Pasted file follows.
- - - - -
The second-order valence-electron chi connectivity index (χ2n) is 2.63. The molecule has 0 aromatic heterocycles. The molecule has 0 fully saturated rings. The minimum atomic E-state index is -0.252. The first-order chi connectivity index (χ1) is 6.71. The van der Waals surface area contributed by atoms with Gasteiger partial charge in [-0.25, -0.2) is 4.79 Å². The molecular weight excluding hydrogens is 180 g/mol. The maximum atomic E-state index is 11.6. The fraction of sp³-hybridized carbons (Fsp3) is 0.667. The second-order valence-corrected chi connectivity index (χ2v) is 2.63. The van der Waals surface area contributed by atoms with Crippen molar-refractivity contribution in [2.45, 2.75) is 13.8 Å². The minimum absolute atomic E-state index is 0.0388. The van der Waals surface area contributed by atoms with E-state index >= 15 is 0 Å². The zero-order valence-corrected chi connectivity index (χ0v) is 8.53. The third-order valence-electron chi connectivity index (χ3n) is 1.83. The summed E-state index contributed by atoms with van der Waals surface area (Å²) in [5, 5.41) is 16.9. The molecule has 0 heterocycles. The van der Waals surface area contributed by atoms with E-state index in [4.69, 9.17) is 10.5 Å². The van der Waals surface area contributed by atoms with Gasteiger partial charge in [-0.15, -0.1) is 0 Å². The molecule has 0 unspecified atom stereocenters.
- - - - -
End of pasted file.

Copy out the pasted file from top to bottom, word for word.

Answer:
The second-order valence-electron chi connectivity index (χ2n) is 2.63. The molecule has 0 aromatic heterocycles. The molecule has 0 fully saturated rings. The minimum atomic E-state index is -0.252. The first-order chi connectivity index (χ1) is 6.71. The van der Waals surface area contributed by atoms with Gasteiger partial charge in [-0.25, -0.2) is 4.79 Å². The molecular weight excluding hydrogens is 180 g/mol. The maximum atomic E-state index is 11.6. The fraction of sp³-hybridized carbons (Fsp3) is 0.667. The second-order valence-corrected chi connectivity index (χ2v) is 2.63. The van der Waals surface area contributed by atoms with Crippen molar-refractivity contribution in [2.45, 2.75) is 13.8 Å². The minimum absolute atomic E-state index is 0.0388. The van der Waals surface area contributed by atoms with E-state index >= 15 is 0 Å². The zero-order valence-corrected chi connectivity index (χ0v) is 8.53. The third-order valence-electron chi connectivity index (χ3n) is 1.83. The summed E-state index contributed by atoms with van der Waals surface area (Å²) in [5, 5.41) is 16.9. The molecule has 0 heterocycles. The van der Waals surface area contributed by atoms with E-state index in [4.69, 9.17) is 10.5 Å². The van der Waals surface area contributed by atoms with Gasteiger partial charge in [-0.15, -0.1) is 0 Å². The molecule has 0 unspecified atom stereocenters.